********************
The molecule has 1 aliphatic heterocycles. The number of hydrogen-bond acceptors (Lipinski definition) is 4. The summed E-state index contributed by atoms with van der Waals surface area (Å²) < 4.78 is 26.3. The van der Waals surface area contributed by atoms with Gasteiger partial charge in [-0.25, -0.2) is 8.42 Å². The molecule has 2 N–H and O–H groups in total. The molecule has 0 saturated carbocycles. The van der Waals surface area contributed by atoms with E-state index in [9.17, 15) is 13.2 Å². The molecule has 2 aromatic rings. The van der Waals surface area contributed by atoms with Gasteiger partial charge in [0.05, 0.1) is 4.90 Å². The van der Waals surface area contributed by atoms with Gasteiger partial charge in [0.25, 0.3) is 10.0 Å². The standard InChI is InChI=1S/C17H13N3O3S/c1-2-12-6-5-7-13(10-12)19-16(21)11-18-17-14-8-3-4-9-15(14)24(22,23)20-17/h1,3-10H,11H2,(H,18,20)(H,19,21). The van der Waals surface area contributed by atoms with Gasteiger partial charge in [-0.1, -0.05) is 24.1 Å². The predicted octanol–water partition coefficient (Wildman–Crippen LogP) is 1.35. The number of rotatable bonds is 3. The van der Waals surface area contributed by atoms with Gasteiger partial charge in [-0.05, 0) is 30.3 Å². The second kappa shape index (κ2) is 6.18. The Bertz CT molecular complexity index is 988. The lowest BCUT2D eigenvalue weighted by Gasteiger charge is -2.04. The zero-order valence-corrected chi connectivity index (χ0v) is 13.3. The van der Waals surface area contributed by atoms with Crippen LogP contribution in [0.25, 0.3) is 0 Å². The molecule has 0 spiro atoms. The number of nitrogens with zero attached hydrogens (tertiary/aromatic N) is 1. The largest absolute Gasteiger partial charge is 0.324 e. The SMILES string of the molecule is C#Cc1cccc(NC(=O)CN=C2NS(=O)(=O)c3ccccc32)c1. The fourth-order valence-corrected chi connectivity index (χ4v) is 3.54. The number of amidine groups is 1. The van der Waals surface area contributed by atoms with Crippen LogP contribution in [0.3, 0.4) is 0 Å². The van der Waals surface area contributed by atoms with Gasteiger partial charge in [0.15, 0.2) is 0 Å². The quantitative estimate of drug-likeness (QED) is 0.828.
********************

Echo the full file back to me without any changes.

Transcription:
The molecule has 1 aliphatic heterocycles. The number of hydrogen-bond acceptors (Lipinski definition) is 4. The summed E-state index contributed by atoms with van der Waals surface area (Å²) < 4.78 is 26.3. The van der Waals surface area contributed by atoms with Gasteiger partial charge in [-0.25, -0.2) is 8.42 Å². The molecule has 2 N–H and O–H groups in total. The molecule has 0 saturated carbocycles. The van der Waals surface area contributed by atoms with E-state index in [9.17, 15) is 13.2 Å². The molecule has 2 aromatic rings. The van der Waals surface area contributed by atoms with Gasteiger partial charge in [0.05, 0.1) is 4.90 Å². The van der Waals surface area contributed by atoms with Gasteiger partial charge in [0.25, 0.3) is 10.0 Å². The standard InChI is InChI=1S/C17H13N3O3S/c1-2-12-6-5-7-13(10-12)19-16(21)11-18-17-14-8-3-4-9-15(14)24(22,23)20-17/h1,3-10H,11H2,(H,18,20)(H,19,21). The van der Waals surface area contributed by atoms with Gasteiger partial charge in [-0.1, -0.05) is 24.1 Å². The predicted octanol–water partition coefficient (Wildman–Crippen LogP) is 1.35. The number of rotatable bonds is 3. The van der Waals surface area contributed by atoms with Gasteiger partial charge in [-0.05, 0) is 30.3 Å². The second kappa shape index (κ2) is 6.18. The Bertz CT molecular complexity index is 988. The lowest BCUT2D eigenvalue weighted by Gasteiger charge is -2.04. The zero-order valence-corrected chi connectivity index (χ0v) is 13.3. The van der Waals surface area contributed by atoms with Crippen LogP contribution in [0.25, 0.3) is 0 Å². The molecule has 0 spiro atoms. The number of nitrogens with zero attached hydrogens (tertiary/aromatic N) is 1. The largest absolute Gasteiger partial charge is 0.324 e. The SMILES string of the molecule is C#Cc1cccc(NC(=O)CN=C2NS(=O)(=O)c3ccccc32)c1. The fourth-order valence-corrected chi connectivity index (χ4v) is 3.54. The number of amidine groups is 1. The van der Waals surface area contributed by atoms with Crippen LogP contribution in [0.3, 0.4) is 0 Å². The van der Waals surface area contributed by atoms with Gasteiger partial charge in [0.15, 0.2) is 0 Å². The quantitative estimate of drug-likeness (QED) is 0.828.